Wauwatosa superintendent initially protected employee accused of conflict of interest

Wauwatosa School District Superintendent Demond Means publicly promised accountability after allegations his employee encouraged the district to adopt the academic program paying her husband.

But public records show in private, he initially worked with assistant superintendent Kristin Bowers to defend her relationship and the program's efficacy. 

Means did not respond to FOX6's request for comment about his actions related to Bowers; he has declined interview requests about this issue since October. 

Kristin Bowers and her husband, Brett Bowers, continue to ignore FOX6 interview requests.

The backstory

AVID, which stands for Advancement Via Individual Determination, is a college and career readiness program. In November, a FOX6 investigation revealed Wauwatosa Assistant Superintendent of Teaching and Learning Kristin Bowers advocated for the district's use of AVID while her husband was on the program's payroll, both as a part-time staff developer and later as a full-time employee.

Kristin and Brett Bowers

When Brett Bowers accepted a full-time job at AVID, then-superintendent Phil Ertl received a legal opinion from district counsel about the Bowers' relationship. The opinion calls the relationship a "potential conflict of interest and appearance of impropriety," recommending Kristin Bowers stay out of AVID decision-making. It specifically says she should not have involvement in the AVID contract. 

It is not clear from the text of the legal opinion whether the attorney who wrote it was aware AVID had been paying Brett Bowers for years prior to the district's initial contract with AVID, or that Wauwatosa School District had paid Brett Bowers directly for consulting work.

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Public records show Kristin Bowers continued to give input on AVID decisions in the months and years following that legal opinion. She reviewed the AVID contract, telling the assistant superintendent of business services "there is a need to purchase everything listed." Bowers agreed to meet with AVID representatives about the district's contract, approved AVID expenses, called meetings about AVID expansion, and worked behind the scenes on presentations selling a three-year, $170,000-plus AVID contract to the board and to the public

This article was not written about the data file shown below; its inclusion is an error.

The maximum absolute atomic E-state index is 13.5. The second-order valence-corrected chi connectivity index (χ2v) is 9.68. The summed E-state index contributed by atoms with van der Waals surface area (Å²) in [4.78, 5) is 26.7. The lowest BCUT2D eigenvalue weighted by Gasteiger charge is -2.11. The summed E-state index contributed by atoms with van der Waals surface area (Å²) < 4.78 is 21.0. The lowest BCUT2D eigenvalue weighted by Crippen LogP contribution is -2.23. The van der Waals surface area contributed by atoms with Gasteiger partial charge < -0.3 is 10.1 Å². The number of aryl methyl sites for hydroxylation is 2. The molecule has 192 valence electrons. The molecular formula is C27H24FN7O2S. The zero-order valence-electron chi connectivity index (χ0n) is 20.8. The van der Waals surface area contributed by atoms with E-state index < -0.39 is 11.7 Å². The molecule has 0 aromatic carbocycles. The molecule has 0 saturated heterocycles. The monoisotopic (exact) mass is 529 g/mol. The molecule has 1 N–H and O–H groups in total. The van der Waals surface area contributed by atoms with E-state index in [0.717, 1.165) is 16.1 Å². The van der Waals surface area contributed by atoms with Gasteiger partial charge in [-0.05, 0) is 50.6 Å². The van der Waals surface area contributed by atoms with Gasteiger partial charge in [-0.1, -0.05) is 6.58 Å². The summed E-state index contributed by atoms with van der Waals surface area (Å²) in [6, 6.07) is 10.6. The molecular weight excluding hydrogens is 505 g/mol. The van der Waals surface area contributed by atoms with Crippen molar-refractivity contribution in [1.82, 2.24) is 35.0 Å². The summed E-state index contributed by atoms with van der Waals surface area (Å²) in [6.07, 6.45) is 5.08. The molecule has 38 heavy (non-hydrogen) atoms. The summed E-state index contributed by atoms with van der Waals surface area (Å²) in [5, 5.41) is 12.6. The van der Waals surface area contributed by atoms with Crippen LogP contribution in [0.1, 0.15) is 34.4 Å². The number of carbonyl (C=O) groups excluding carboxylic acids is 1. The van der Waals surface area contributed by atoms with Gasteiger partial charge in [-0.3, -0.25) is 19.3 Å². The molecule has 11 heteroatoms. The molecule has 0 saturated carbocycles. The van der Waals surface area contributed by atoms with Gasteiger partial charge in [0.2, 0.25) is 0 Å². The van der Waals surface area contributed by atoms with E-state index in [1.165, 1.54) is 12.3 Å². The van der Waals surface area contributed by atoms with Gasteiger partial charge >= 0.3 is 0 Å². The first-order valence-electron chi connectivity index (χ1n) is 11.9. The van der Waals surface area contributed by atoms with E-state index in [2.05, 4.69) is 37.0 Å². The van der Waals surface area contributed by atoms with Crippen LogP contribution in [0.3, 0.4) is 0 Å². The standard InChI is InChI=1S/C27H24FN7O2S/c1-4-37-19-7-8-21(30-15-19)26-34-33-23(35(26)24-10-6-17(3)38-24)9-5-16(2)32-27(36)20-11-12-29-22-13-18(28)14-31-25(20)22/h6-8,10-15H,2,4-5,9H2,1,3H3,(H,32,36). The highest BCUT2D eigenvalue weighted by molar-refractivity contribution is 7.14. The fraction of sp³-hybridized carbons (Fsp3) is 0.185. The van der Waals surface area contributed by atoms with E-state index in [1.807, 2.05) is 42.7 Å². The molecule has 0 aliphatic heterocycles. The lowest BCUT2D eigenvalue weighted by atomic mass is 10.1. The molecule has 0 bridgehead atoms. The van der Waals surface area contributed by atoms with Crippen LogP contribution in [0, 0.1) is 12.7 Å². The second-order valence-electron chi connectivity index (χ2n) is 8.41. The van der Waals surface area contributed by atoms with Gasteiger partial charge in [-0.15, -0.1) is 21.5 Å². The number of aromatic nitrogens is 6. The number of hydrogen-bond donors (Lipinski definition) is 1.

The superintendent at the time, Phil Ertl, did not respond to FOX6's request for comment; neither did AVID representatives.

Emails show Demond Means became aware of concerns about the Bowers' relationship shortly after he stepped into the superintendent role in summer 2021. However, he did not take action until months later, when school board members learned what FOX6 uncovered.

‘I think I have a plan’

In August 2021, former board member Mary Jo Randall emailed Means with questions about AVID and the Bowers' relationship. Means forwarded the email to Bowers, who the same day sent Means a copy of the 2019 legal opinion about her relationship.

At that point, Bowers' emails show no direction from Means to step away from AVID, nor any effort to investigate Bowers' involvement in the district's contract.

After FOX6 filed open records requests, and Randall continued to email Means about her concerns, Means emailed, "I think I have a plan to how to respond to the additional questions," inviting Bowers and her direct-report, Nicole Marble, to a meeting to "discuss strategy."

Even as the district started to walk back its commitment to the AVID contract, Means invited Bowers to weigh in on the future of her husband's employer with the district, and work behind the scenes on materials defending AVID. 

Emails show she gave input on staff presentations in the fall that, in part, highlighted AVID's benefits to the school board and explained why the program was chosen for the district. Board members say they were not aware Bowers was involved in putting together the presentations.

Emails list Bowers as the organizer of a meeting with Means and an AVID representative in September. Means sent Bowers an invitation to edit an AVID FAQ defending the program's efficacy and origins in the district. Bowers also made edits to a document outlining the district's AVID goals and promises.

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In September, Means asked Bowers to "weigh in" on his responses to Randall's continued AVID questions.

In a public meeting on Oct. 11, 2021, Means said, "The future of AVID is something that Dr. Marble, Mrs. Bowers, and building principals and I will continue to discuss."

After FOX6 started asking questions, Means originally agreed to answer questions in an on-camera interview. However, emails show he declined after discussing the request with Bowers and the district's communications coordinator.

Kristin Bowers and Demond Means

Following FOX6's questions, records show Means strategized with Bowers about how the district should defend her husband, writing, "It should be underscored that he has a national reach, not just local."

In October, Means invited Bowers and the district's communications coordinator to "contribute" to a public statement he drafted about AVID and her relationship. The statement originally defended AVID's efficacy and blamed the program's challenges on "unforeseen circumstances." The statement cited the pandemic, called the district's violation of its own polices "self-inflicted procedural challenges," and called the focus on the Bowers' relationship "not the real issue."

The statement also misrepresented a legal opinion the public was never supposed to see.